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Guest XrayMaster

IR X-ray - see through clothes, All explained + teaser

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Guest XrayMaster

this is a Teaser of hours of Videos I got in Full HD (1080p) of Xray footage..
you can imagine what comes next.... But before that I would like to explain to you a bit about this X-Ray.

The term "x-ray" was coined to describe the “x-ray” or “see-through” effect that filming with infrared light only, has on certain types of fabric. It does not mean that this technique uses real x-rays like a hospital or dentist uses.

The term "X-Ray" here describes filming in near-infrared (NIR) in the 780nm to 1200nm range, while filtering out all visible light in the 350nm to 780nm spectrum.

This is different from thermal imaging, which images far into the infrared spectrum.
Thermal images are in the Mid IR (MIR) range, thermal image sensors operate in wavelengths roughly of 9,000–14,000nm (nanometers) or 9–14 µm.

Infrared light has a longer wavelength than visible light, which causes less of it to be reflected by certain types of material and fabric than visible light. 
The effect is that the light passes through the fabric, reflects off anything underneath and passes back out through the fabric again. This effectively renders the fabric semi-transparent.

Because the X-Ray / Infra-red makes some materials translucent, this allows you to see through clothes when used properly with the right equipment and the right clothing (fabric / material).
The translucent (penetration) level varies between clothing type, the fabric type, type of material, fabric color, thickness and many other factors. All those control how much “penetration” level would be achieved.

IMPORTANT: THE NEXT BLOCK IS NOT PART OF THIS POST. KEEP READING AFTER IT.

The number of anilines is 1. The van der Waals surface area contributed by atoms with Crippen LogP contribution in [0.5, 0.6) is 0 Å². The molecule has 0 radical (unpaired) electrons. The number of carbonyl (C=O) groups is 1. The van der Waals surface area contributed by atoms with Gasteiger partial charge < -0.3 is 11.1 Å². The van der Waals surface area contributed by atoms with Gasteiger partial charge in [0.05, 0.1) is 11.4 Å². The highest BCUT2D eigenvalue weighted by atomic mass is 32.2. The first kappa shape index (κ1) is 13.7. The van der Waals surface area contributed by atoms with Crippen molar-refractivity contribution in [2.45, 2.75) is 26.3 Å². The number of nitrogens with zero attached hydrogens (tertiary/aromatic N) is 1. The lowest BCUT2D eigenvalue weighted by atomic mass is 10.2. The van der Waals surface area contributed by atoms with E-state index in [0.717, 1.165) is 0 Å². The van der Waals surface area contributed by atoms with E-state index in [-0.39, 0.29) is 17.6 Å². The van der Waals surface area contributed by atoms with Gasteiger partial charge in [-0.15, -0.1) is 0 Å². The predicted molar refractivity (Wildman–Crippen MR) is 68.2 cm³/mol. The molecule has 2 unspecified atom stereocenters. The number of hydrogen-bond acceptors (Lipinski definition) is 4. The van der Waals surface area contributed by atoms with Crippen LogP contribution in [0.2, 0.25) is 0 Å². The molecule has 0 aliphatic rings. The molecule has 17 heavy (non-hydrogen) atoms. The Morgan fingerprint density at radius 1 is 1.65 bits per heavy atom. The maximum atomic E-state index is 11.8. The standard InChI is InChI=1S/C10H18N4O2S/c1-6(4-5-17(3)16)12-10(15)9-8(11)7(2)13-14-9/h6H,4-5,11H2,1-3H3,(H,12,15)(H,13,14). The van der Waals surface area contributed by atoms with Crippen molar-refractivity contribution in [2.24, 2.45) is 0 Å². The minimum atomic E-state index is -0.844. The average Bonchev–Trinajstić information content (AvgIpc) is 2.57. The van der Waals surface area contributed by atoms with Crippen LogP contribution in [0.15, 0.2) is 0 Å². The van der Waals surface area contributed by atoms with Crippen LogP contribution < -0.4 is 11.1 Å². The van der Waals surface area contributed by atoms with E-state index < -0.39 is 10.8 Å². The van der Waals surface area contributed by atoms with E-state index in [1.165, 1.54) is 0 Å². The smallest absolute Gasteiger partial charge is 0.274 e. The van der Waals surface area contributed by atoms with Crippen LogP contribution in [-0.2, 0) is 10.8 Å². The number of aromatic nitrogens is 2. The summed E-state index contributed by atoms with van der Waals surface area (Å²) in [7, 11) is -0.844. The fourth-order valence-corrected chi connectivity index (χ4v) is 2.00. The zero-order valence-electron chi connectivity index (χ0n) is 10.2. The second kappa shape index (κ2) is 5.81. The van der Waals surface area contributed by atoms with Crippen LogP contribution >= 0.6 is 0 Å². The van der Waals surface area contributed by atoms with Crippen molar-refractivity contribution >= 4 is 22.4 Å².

X-Ray photography is like fishing. You can have a nice boat, rod and lures, but that does not mean you will catch fish. It still takes a little bit a work, talent and lots of luck

The equipment used for the IR X-Ray filming is a “full spectrum / modified” Digital camera (UV-IR cut filter / hot mirror removed from the CCD sensor) + IR Pass filter Scott Glass B+W 093 (87C) RG830

The removal of the IR cut filter from the CCD sensor is necessary to allow the Infrared light to pass through
reaching the CCD, otherwise it would be blocked by the IR cut filter.
The IR pass filter that is mounted on to the lens of the camera is not less important. This is needed in order to block all visible light allowing “only” IR light to pass through to the CCD sensor. 

The combination of the two is what gives what we call, the “X-Ray” effect.

------------------ Normal camera mode vs. X-Ray camera mode  | compare pictures -----------------

Those two shots were taken in a normal situation with normal camera.

JQMZ5Hv0_o.png
 

Those two shots is the same subject captured with the "full-spectrum / modified" camera + the RG830 IR pass filter mounted. as you can see how the subject’s clothing is translucent to a certain degree.
0tv57ZKG_o.png

Normal vs X-Ray
icSHEPba.gif
http://www.mediafire.com/file/3fmw4wji8b5pair/IR-Example.avi/file

and now for the Teaser of what is coming next:

u5JTWJIs_o.jpg

D1GazSYR_o.jpg

vYtEp4dQ_o.jpg

44yhTzXa_o.jpg

Teaser X-Ray movies
icSHEPba.gif
https://www.mediafire.com/folder/8yddxg6hs3f8h/

Edited by XrayMaster

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